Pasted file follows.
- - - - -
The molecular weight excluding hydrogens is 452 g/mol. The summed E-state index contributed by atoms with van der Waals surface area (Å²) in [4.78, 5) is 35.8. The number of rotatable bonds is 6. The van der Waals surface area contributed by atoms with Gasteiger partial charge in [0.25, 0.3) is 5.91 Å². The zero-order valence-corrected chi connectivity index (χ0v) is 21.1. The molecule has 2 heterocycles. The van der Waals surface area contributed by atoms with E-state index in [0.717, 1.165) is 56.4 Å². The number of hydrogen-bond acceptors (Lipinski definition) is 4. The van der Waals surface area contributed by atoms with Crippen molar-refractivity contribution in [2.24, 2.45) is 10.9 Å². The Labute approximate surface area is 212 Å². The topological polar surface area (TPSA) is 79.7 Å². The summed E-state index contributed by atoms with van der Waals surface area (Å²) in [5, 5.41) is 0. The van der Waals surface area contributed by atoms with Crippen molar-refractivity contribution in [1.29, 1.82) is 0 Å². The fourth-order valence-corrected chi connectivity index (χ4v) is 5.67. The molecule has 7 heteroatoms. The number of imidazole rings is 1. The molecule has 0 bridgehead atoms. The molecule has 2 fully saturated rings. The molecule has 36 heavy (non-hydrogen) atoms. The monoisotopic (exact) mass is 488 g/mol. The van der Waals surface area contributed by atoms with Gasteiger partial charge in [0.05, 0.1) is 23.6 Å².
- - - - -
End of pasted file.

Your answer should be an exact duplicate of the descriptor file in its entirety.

The molecular weight excluding hydrogens is 452 g/mol. The summed E-state index contributed by atoms with van der Waals surface area (Å²) in [4.78, 5) is 35.8. The number of rotatable bonds is 6. The van der Waals surface area contributed by atoms with Gasteiger partial charge in [0.25, 0.3) is 5.91 Å². The zero-order valence-corrected chi connectivity index (χ0v) is 21.1. The molecule has 2 heterocycles. The van der Waals surface area contributed by atoms with E-state index in [0.717, 1.165) is 56.4 Å². The number of hydrogen-bond acceptors (Lipinski definition) is 4. The van der Waals surface area contributed by atoms with Crippen molar-refractivity contribution in [2.24, 2.45) is 10.9 Å². The Labute approximate surface area is 212 Å². The topological polar surface area (TPSA) is 79.7 Å². The summed E-state index contributed by atoms with van der Waals surface area (Å²) in [5, 5.41) is 0. The van der Waals surface area contributed by atoms with Crippen molar-refractivity contribution in [1.29, 1.82) is 0 Å². The fourth-order valence-corrected chi connectivity index (χ4v) is 5.67. The molecule has 7 heteroatoms. The number of imidazole rings is 1. The molecule has 0 bridgehead atoms. The molecule has 2 fully saturated rings. The molecule has 36 heavy (non-hydrogen) atoms. The monoisotopic (exact) mass is 488 g/mol. The van der Waals surface area contributed by atoms with Gasteiger partial charge in [0.05, 0.1) is 23.6 Å².